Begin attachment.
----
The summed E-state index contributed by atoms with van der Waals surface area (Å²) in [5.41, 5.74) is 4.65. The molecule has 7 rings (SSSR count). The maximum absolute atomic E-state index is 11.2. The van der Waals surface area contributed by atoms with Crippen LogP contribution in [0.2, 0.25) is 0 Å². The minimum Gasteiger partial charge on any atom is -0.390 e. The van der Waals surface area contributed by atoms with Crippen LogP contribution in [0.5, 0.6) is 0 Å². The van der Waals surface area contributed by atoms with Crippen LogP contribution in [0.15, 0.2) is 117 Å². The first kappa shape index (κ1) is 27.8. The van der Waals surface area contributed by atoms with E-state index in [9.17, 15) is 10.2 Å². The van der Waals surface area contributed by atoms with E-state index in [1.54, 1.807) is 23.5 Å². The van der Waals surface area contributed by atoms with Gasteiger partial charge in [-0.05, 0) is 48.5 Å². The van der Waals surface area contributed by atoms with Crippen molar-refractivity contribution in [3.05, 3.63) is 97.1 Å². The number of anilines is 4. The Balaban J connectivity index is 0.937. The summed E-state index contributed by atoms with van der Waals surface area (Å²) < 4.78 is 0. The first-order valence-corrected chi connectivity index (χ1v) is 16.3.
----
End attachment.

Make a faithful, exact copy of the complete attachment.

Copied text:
The summed E-state index contributed by atoms with van der Waals surface area (Å²) in [5.41, 5.74) is 4.65. The molecule has 7 rings (SSSR count). The maximum absolute atomic E-state index is 11.2. The van der Waals surface area contributed by atoms with Crippen LogP contribution in [0.2, 0.25) is 0 Å². The minimum Gasteiger partial charge on any atom is -0.390 e. The van der Waals surface area contributed by atoms with Crippen LogP contribution in [0.5, 0.6) is 0 Å². The van der Waals surface area contributed by atoms with Crippen LogP contribution in [0.15, 0.2) is 117 Å². The first kappa shape index (κ1) is 27.8. The van der Waals surface area contributed by atoms with E-state index in [9.17, 15) is 10.2 Å². The van der Waals surface area contributed by atoms with E-state index in [1.54, 1.807) is 23.5 Å². The van der Waals surface area contributed by atoms with Gasteiger partial charge in [-0.05, 0) is 48.5 Å². The van der Waals surface area contributed by atoms with Crippen molar-refractivity contribution in [3.05, 3.63) is 97.1 Å². The number of anilines is 4. The Balaban J connectivity index is 0.937. The summed E-state index contributed by atoms with van der Waals surface area (Å²) < 4.78 is 0. The first-order valence-corrected chi connectivity index (χ1v) is 16.3.